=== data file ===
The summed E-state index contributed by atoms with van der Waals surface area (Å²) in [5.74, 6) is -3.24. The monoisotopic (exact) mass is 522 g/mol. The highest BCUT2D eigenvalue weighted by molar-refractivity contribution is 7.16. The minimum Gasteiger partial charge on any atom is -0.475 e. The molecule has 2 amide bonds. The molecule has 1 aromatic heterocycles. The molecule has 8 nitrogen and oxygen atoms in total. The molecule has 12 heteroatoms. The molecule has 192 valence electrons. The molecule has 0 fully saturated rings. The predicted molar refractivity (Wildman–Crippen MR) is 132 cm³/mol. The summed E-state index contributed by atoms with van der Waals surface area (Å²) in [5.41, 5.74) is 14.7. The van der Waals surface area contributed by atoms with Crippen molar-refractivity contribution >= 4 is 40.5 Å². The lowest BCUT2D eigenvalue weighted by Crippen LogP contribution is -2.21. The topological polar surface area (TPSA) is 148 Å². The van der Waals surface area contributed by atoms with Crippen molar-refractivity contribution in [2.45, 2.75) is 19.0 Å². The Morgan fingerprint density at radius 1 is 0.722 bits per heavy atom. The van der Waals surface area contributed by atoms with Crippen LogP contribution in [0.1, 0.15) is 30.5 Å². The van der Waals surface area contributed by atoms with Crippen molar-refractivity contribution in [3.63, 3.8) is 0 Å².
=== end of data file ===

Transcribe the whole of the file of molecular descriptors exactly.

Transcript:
The summed E-state index contributed by atoms with van der Waals surface area (Å²) in [5.74, 6) is -3.24. The monoisotopic (exact) mass is 522 g/mol. The highest BCUT2D eigenvalue weighted by molar-refractivity contribution is 7.16. The minimum Gasteiger partial charge on any atom is -0.475 e. The molecule has 2 amide bonds. The molecule has 1 aromatic heterocycles. The molecule has 8 nitrogen and oxygen atoms in total. The molecule has 12 heteroatoms. The molecule has 192 valence electrons. The molecule has 0 fully saturated rings. The predicted molar refractivity (Wildman–Crippen MR) is 132 cm³/mol. The summed E-state index contributed by atoms with van der Waals surface area (Å²) in [5.41, 5.74) is 14.7. The van der Waals surface area contributed by atoms with Crippen molar-refractivity contribution >= 4 is 40.5 Å². The lowest BCUT2D eigenvalue weighted by Crippen LogP contribution is -2.21. The topological polar surface area (TPSA) is 148 Å². The van der Waals surface area contributed by atoms with Crippen molar-refractivity contribution in [2.45, 2.75) is 19.0 Å². The Morgan fingerprint density at radius 1 is 0.722 bits per heavy atom. The van der Waals surface area contributed by atoms with Crippen LogP contribution in [0.1, 0.15) is 30.5 Å². The van der Waals surface area contributed by atoms with Crippen molar-refractivity contribution in [3.63, 3.8) is 0 Å².